As it gets deeper into winter, here are some exciting new and forthcoming releases to warm your spirit.
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Anna Maria Hong, Fablesque (Tupelo Press, Sep 2020)
Anna Maria Hong’s second poetry collection, Fablesque, was the winner of Tupelo Press’s 2017 Berkshire Prize. The book connects old animal fables with women of the modern world, weaving in trauma and rebirth in the context of the #MeToo era. We’re delighted to see this collection on the shelves and hope you’ll look for it, too.
Sawako Nakayasu, Some Girls Walk into the Country They Are From (Wave Books, Oct 2020)
Another book we’re excited about is Sawako Nakayasu’s first poetry collection in seven years. Some Girls Walk into the Country They Are From follows a cast of “girls” who embody various representations of the female diasporic subject. We can’t wait to dive into the pages of this book and hope you’ll check it out as well.
Dujie Tahat, Salat (Tupelo Press, Jan 2021)
Issue 7.1 contributor Dujie Tahat brings us a new collection, Salat, for the start of the new year. In it, he takes prayer as form. Hanif Abdurraqib writes that Tahat’s poems add “history, image, and narrative flair. [The poet] weaves all of these things together like a song, summoning people to a holy space.” If you’ve enjoyed Tahat’s work in the past as we have, you’re sure to enjoy this upcoming release as well.
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MORE NEW AND NOTEWORTHY TITLES
Kirun Kapur, Women in the Waiting Room (Black Lawrence Press, Oct 2020)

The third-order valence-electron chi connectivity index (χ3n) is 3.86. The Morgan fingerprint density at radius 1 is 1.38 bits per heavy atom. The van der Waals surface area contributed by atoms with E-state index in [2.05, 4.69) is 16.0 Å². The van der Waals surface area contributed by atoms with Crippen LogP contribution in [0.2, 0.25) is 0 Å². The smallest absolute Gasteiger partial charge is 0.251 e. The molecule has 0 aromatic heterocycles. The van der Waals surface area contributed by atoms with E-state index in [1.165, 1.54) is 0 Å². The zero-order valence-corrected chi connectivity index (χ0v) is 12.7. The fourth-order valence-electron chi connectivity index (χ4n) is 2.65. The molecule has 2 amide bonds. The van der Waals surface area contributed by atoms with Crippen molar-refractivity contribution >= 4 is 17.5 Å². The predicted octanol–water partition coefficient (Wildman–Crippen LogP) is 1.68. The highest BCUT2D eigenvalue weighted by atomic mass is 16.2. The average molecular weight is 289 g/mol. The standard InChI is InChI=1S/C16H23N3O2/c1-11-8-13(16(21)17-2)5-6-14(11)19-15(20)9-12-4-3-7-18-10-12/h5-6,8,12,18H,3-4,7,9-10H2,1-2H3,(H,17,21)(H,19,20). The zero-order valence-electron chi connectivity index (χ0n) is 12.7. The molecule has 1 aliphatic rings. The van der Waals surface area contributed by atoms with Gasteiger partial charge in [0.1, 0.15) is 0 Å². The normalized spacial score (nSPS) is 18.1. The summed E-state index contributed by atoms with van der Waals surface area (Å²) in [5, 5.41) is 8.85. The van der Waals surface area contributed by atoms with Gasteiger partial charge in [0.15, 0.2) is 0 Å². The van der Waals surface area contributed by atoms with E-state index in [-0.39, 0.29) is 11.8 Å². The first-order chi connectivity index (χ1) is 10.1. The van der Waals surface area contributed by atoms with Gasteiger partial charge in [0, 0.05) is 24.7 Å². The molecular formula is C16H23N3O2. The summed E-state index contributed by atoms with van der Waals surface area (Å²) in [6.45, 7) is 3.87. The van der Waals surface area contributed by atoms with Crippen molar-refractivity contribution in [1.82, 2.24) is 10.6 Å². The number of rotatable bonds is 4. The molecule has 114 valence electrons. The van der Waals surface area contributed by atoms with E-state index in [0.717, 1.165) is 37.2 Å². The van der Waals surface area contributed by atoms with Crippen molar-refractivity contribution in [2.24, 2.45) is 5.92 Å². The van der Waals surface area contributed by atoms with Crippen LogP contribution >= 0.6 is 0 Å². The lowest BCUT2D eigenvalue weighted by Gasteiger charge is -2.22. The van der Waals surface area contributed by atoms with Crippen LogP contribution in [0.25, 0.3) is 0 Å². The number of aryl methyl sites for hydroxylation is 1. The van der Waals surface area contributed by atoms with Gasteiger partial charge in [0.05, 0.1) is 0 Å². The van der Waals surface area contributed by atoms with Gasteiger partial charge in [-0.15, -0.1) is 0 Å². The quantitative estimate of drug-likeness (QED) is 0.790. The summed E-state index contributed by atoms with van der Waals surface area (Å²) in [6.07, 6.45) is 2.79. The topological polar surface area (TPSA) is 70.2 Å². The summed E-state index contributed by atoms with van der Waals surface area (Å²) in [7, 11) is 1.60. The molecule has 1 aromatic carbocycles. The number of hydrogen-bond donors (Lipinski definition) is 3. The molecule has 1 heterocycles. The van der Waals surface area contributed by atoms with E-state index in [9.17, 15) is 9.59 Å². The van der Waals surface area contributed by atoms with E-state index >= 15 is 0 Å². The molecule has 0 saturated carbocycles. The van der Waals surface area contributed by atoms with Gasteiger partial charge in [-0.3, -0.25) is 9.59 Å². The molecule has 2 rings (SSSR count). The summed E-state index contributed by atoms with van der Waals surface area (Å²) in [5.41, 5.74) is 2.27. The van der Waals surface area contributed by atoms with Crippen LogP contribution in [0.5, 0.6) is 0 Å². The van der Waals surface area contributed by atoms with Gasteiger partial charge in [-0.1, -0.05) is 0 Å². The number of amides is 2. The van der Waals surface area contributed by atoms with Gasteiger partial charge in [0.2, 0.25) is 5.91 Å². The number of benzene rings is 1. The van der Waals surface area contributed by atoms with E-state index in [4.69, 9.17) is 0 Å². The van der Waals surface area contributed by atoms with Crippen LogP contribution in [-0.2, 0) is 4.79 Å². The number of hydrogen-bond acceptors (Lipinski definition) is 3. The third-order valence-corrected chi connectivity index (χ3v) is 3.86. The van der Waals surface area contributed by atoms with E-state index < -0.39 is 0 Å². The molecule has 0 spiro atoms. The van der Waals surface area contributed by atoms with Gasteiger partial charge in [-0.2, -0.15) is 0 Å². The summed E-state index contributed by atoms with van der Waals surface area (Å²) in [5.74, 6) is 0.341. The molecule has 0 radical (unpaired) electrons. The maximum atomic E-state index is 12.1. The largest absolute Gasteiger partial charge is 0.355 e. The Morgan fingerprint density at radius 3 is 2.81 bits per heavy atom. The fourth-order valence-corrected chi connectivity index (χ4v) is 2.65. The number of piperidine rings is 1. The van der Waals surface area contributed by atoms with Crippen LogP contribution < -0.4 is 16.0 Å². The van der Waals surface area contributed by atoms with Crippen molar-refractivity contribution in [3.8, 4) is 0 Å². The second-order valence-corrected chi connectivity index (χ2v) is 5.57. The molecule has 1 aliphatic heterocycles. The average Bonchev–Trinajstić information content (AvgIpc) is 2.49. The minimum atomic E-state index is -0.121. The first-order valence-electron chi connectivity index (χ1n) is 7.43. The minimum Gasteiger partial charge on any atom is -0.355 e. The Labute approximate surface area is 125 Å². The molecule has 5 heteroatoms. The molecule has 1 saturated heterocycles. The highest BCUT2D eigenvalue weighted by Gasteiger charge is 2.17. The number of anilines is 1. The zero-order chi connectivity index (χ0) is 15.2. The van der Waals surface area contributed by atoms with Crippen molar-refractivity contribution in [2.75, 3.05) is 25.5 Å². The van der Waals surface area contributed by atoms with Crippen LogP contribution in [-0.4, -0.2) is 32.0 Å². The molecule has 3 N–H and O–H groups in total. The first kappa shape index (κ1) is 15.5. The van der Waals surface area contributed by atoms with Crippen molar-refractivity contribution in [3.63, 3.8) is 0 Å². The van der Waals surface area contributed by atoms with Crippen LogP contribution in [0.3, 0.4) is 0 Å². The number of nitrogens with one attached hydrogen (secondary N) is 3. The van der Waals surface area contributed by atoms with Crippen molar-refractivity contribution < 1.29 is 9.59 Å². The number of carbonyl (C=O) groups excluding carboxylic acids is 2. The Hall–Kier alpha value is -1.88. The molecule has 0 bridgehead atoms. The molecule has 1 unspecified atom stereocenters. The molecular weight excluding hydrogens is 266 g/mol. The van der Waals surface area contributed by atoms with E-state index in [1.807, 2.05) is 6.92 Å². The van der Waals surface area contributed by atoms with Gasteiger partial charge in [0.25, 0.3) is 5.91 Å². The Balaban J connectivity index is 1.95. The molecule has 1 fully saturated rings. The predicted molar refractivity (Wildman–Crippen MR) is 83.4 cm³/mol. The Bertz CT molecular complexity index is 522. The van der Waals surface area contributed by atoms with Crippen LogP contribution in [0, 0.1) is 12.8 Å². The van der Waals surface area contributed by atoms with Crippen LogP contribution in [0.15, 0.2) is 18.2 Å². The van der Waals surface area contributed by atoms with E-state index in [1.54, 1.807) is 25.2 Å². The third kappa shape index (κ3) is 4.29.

Mina Khan, MON (monuments monarchs & monsters) (Sputnik & Fizzle, Oct 2020)
Jamie Marina Lau, Pink Mountain on Locust Island (Coffee House Press, Sep 2020)
Khaled Mattawa, Fugitive Atlas (Graywolf, Oct 2020)
Choi Seungja (trans. Won-Chung Kim and Cathy Park Hong), Phone Bells Keep Ringing for Me (Action Books, Oct 2020)
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We hope you’ll enjoy some of these picks—and even share them with friends and family—this winter. What else is on your reading list? Share your recommendations with us in the comments or on Twitter, Facebook, or Instagram (@LanternReview).
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John Murillo, Kontemporary Amerikan Poetry (Four Way Books, 2020)
Please consider supporting an indie bookstore with your purchase.
As an APA-focused publication, Lantern Review stands for diversity within the literary world. In solidarity with other communities of color and in an effort to connect our readers with a wider range of voices, we recommend a different collection by a non-APA-identified BIPOC poet in each blog post.